LIKE MANY agencies charged with managing overcrowded jail systems around the world, the Bureau of Jail Management and Penology in the Philippines (BJMP) struggles to keep up with myriad repairs and renovations needed to improve living conditions and maintain the basic health of inmates.
But as the agency responsible for holding some 80,000 people across the country, the BJMP faces a somewhat unique and rather daunting challenge: the 459 district, city and municipal jails it manages are spread around a country which spans some 7,000 islands, covering more than 300,000 square kilometres.
Designed to hold inmates undergoing trial, awaiting judgement or serving less than three years, these jails are also extremely varied in terms of age, condition, size, number of inmates and the quality of basic sanitation and health services.
“Our main difficulty is congestion,” says Ruel Rivera, chief superintendent of the BJMP’s Directorate for Logistics, based in Manila. “This is a huge problem for us.”
Until recently, the simple task of getting consistent and accurate information about current infrastructure problems facing each jail — breakdowns in the water systems, level of overcrowding — often took months. Engineers sent from regional offices would have to travel regularly to each facility, fill out paper forms that would be brought physically from remote corners of each island and then entered into the system by hand at headquarters, a process that could take even more time and left open the possibility of errors.
“Our jails in Mindanao, for example, are very far away from our national headquarters here in Manila,” says Rivera. “To get to all the jails on the island takes a lot of time spent in planes, busses or cars just to get basic information.”
Mindanao is one of the Philippines’ major land masses, an island at the southern end of the archipelago that is home to about one-fifth of the country’s population and also houses 110 BMPJ jails, spread out in many remote corners of the island.
Even then, the information gathered wasn’t always consistent, complete or detailed enough to make sound decisions about how best to spend limited resources or convince legislators to allocate more funds, Rivera notes.
Data makes a difference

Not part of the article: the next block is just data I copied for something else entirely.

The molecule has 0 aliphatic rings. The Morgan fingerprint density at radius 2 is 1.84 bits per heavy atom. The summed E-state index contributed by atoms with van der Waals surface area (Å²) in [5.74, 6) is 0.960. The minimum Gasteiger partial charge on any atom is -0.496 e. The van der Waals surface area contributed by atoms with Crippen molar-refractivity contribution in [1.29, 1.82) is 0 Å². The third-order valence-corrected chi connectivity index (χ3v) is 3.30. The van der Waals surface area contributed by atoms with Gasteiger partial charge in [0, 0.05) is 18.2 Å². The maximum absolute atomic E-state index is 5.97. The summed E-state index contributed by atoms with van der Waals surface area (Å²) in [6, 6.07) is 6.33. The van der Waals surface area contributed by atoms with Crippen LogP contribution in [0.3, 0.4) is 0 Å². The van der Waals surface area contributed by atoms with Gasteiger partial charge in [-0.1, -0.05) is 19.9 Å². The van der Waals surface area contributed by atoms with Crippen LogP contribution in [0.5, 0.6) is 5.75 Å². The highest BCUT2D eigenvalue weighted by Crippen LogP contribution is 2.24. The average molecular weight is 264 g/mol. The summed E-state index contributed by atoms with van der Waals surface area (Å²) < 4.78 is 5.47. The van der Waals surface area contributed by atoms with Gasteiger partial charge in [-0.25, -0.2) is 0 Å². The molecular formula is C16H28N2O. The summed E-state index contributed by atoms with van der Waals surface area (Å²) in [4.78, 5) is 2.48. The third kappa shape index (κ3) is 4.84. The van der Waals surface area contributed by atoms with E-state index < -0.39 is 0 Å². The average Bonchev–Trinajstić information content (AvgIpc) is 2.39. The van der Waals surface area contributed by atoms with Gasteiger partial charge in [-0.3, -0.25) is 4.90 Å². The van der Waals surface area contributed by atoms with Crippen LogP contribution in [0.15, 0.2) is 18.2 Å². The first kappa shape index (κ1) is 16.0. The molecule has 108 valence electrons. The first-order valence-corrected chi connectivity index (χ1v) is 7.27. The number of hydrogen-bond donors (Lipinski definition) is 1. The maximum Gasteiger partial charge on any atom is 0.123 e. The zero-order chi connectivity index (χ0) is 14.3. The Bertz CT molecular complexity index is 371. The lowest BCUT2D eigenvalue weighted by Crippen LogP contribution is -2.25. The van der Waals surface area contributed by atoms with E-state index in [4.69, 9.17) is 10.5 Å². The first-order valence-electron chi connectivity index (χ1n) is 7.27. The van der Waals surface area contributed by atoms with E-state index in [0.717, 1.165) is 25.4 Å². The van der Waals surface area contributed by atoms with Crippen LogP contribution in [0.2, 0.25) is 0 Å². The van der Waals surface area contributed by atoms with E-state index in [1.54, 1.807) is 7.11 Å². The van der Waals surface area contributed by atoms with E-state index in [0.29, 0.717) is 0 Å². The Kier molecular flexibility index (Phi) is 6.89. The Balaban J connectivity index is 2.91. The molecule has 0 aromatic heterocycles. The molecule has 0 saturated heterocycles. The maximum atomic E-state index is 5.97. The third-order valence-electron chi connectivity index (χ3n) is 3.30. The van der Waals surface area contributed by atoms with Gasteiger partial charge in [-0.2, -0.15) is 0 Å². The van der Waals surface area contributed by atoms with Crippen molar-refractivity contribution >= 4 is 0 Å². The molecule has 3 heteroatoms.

For the ICRC, which has been working on behalf of detainee welfare within the BJMP system for decades and has helped upgrade jail water, health and nutrition systems in numerous facilities, it was clear that it needed to go beyond targeted repairs and help the agency find a more comprehensive solution.
The result is a mobile data-collecting platform that allows engineers in the BJMP’s regional offices to upload detailed reports about prison conditions, infrastructure and services into a central web-based from tablets or smartphones.
“They can work offline and once they’ve done their job and saved all the forms, they upload the data,” says Marco Albertini, ICRC water and habitat coordinator for the Philippines.
The number of variables the programme tracks is myriad: amount of indoor living space per inmate, the quality of ventilation, the number of toilets and size of septic tanks, the quality of drinking water, whether or not there is access to an outdoor space, among many other factors that have a direct impact on inmate health, dignity and well-being. Engineers can also upload photos that show the cisterns, pipes, kitchens or other systems that need repair.
The information is not just limited to plumbing and concrete. BJMP health staff can also access the database, called Majella, in order to see how many doctors there are relative to prison population, the frequency of doctors’ visits, the morbidity and mortality rates, and how regularly kitchens are disinfected.
Due to their long working relationship, the BJMP and the ICRC already knew a lot about the state of Philippine jails before the setting up the database. Still, there were significant gaps, which the system is already helping to fill and that information is already making a critical difference in the lives of detainees.
For example, through the new system they learned that more than 7,200 inmates housed in 116 jails have no access to the outdoors (see graph right). System-wide, more than 24,000 inmates, almost a third of the overall system population, have less than the one hour per day of outdoor time considered as a minimum standard.
This single fact can have a tremendous effect on the physical and mental health of inmates. Outbreaks of infectious disease, or security issues caused by overcrowding and lack of outdoor space and exercise, can also lead to serious costs for jail health systems. “If we could decongest a certain jail,’’ says Rivera, “we would at the same time address the health conditions of all our inmates.”
Meanwhile, the precise evidence the database has provided has also helped jail officials appeal for and secure an additional budget for 2015 of 108 million pesos (US$2.4 million) that will lead to improvements in 31 jails all over the Philippines. In some districts, that means new jails and in others, it will translate to building additional cells on existing facilities or the construction of perimeter fences that will allow inmates go outside or have some group space for programmes outside their cell.
For jail administrators, the new system is a life-saver. “Through the new database, we could get easy access and a perspective on the conditions in real time so we could some quick decisions on what things to improve,” Rivera says.
The system also saves the BJMP money because there is no longer a need for engineers in Manila to go directly to each jail. Rather, the BJMP’s 17 regional engineers are trained in how to use the programme and make the reports regularly.